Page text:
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Mandatory 25 percent public shareholding / float for listed companies – How it impacts you

The government has mandated that all listed companies in India need to have at least 25% public shareholding. How does it impact various companies, and what does it mean to you? Read on.

The government has announced on 4th June 2010 that all listed companies in India should have a minimum 25% shareholding by the public. This has been done by amending the Securities Contracts (Regulation) Rules.

This is in line with the practices followed globally, including developed countries. It is a major step, and can have huge implications for the listed companies, the market in general, and you.


Details of the announcement

  • All listed companies should have at lease 25% public shareholding
  • If a company has less than 25% public float, it would have to offload 5% of its shares every year till it reaches the threshold of 25% public shareholding. Since the current minimum public shareholding is 10% for most companies, this effectively means that the companies have a maximum of 3 years to comply with this rule. (Maximum of 5 years for PSUs)
  • If the public shareholding falls below 25% for a listed company, it would have to increase it to 25% within a period of 12 months
  • All companies filing draft prospectus with the Securities and Exchange Board of India (SEBI) would need to dilute at least 25% stake in Initial Public Offerings (IPO) if the issue size is upto Rs 4,000 Crores
  • For issues of over Rs. 4,000 Crores, the issue can be for 10% of the equity shares. However, it would need to be increased to 25% by divesting additional 5% for 3 subsequent years.
  • These guidelines are applicable to all listed companies, including Public Sector Undertakings (PSU)


Implications for you


Flood of issues in the market leading to pressure on share prices

This is a very important implication of this notification – and can greatly impact you.

There are over 4,500 listed companies in India, out of which about 179 (including about 35 PSUs) do not comply with this rule today. So, obviously, these 179 companies would need to come to the market with follow-on share issues so that they can comply with this notification.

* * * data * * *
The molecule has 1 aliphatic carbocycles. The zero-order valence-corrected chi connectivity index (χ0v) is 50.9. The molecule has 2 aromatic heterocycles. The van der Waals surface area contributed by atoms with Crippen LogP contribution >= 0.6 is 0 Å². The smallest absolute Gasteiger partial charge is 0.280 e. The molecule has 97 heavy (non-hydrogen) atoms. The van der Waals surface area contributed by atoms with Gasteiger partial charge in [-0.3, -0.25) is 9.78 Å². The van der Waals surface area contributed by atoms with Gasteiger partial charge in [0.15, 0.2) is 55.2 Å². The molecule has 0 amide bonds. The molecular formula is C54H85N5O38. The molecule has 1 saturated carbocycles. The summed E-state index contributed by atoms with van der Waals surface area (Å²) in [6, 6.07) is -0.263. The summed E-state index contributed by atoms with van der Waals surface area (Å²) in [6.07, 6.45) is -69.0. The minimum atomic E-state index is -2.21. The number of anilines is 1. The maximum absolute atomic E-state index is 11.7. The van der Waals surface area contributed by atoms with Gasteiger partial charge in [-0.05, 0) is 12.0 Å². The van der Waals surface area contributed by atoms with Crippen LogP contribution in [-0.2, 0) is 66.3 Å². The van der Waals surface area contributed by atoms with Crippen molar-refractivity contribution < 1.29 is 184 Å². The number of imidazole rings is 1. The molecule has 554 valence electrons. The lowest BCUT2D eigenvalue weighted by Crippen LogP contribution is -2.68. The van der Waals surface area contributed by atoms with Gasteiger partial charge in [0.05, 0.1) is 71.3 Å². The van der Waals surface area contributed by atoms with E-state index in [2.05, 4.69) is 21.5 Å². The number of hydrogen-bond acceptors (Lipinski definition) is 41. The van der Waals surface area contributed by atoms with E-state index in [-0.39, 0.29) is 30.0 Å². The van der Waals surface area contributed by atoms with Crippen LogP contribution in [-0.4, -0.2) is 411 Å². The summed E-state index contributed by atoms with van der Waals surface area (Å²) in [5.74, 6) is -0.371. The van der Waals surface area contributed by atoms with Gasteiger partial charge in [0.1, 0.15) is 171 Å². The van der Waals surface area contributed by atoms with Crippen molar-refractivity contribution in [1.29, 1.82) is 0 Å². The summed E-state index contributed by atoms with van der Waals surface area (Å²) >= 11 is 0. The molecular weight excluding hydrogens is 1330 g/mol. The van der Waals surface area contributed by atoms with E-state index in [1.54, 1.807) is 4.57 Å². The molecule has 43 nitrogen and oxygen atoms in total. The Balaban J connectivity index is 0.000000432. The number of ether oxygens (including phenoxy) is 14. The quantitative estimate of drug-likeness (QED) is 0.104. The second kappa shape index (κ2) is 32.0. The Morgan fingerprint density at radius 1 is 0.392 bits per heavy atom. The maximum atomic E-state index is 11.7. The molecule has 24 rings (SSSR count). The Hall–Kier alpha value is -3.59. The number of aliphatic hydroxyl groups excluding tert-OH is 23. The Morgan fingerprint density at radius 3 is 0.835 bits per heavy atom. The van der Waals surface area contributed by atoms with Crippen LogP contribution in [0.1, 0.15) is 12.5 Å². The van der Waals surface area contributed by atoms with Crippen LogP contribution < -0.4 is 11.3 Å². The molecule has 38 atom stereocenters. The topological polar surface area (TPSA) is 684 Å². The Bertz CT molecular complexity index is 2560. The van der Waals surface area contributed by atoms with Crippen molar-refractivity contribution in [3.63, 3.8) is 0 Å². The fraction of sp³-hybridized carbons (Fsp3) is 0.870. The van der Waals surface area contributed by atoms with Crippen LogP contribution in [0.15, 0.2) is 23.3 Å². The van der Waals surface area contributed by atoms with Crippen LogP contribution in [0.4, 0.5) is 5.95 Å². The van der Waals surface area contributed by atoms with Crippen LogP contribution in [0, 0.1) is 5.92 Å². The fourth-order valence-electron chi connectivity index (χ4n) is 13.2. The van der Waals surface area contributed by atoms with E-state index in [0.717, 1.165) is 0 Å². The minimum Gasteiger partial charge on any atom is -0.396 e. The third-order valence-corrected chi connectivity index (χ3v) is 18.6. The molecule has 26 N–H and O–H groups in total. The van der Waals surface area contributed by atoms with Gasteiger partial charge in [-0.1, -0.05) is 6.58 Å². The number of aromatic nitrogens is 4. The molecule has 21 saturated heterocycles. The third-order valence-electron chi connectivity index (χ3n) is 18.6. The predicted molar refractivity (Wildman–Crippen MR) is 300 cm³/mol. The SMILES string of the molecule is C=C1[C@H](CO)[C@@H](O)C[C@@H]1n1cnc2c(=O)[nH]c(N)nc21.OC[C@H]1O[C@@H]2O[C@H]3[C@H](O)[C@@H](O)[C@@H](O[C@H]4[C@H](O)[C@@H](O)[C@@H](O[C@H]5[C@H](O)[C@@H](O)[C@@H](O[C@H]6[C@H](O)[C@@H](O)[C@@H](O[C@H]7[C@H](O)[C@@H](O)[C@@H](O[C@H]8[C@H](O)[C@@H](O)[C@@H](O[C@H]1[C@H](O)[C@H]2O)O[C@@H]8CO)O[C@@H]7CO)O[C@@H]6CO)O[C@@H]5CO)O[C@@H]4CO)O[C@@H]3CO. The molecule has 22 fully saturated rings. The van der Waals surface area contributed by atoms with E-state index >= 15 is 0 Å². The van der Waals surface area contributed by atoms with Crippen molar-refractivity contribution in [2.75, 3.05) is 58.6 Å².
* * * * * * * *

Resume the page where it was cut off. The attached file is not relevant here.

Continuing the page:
Considering the current market prices of the stocks of the companies that would need to dilute the promoter stake and increase public shareholding, this could mean fresh issues of Rs. 1.6 Lakh Crores to Rs. 2 Lakh Crores.

And that’s a HUGE amount! (Of course, this would be spread across 2-3 years – but it still is a very large number). To put it in perspective, companies have raised between 0.5 to 0.6 Lakh Crores on an average every year through various share issues in the past 5 years.

Where would the money for such a huge investment come from?

Some of it would be fresh money coming into the stock markets. However, a lot of it might just be money churned away from other stock investments – people and Mutual Funds (MFs) can sell other shares held by them in order to buy shares from these public offers!

And what does this mean? The stock prices of other listed companies can come under pressure due to this selling!

If this actually happens, it would be a reduction in share prices created by artificially high supply of shares, and not because of any change in the fundamentals of the companies. Thus, it could be a great buying opportunity for long term investors. So, keep your eyes open!

(Equities are best for long term investments – to find out more, please read “Stocks – The winning bet for the long term” and “Equity Investment is Risk Free – Here’s the Proof”)


Better pricing and less price manipulation

Since there would be a lot more shareholders for a company going forward, it would take a lot more money to manipulate the stock price of a company. Thus, the possibility of someone deliberately manipulating the share price becomes considerably less.

Also, since there would be a lot more people participating in IPOs, the pricing of new stock issues would also be better.


More liquidity, better price discovery

More shares available for trading means more liquidity. And this leads to better price discovery for the stock – and lower spread (difference between bid and ask price).


Some delistings

Promoters of some companies may not be comfortable with high public shareholding in their companies. Therefore, instead of complying with this rule to stay listed at various Indian stock exchanges, they might prefer to buy back any public holding and delist their companies.


More disinvestment in Public Sector Undertakings (PSU)

Many PSUs do not meet the 25% public shareholding norm today.

This means that they would have to come up with equity issues as well – which means more PSU shares available to you for investment, and more disinvestment money for the government!


No timing of issues for companies

Since following this rule is mandatory, the companies would have to compulsorily come out with public issues – irrespective of the market conditions.

Ideally, companies like to raise money through public issues when the markets are high, so that they can price their shares higher and get more money. Now, companies would not have this luxury as they would have to come out with public issues irrespective of whether the stock market is high or low.


Some large companies that are impacted by this notification

  • Indian Oil Corporation (IOC)
  • National Mineral Development Corporation (NMDC)
  • DLF
  • Wipro
  • National Thermal Power Corporation (NTPC)
  • Oil India Limited (OIL)
  • Steel Authority of India Limited (SAIL)
  • Reliance Power
  • Essar Oil

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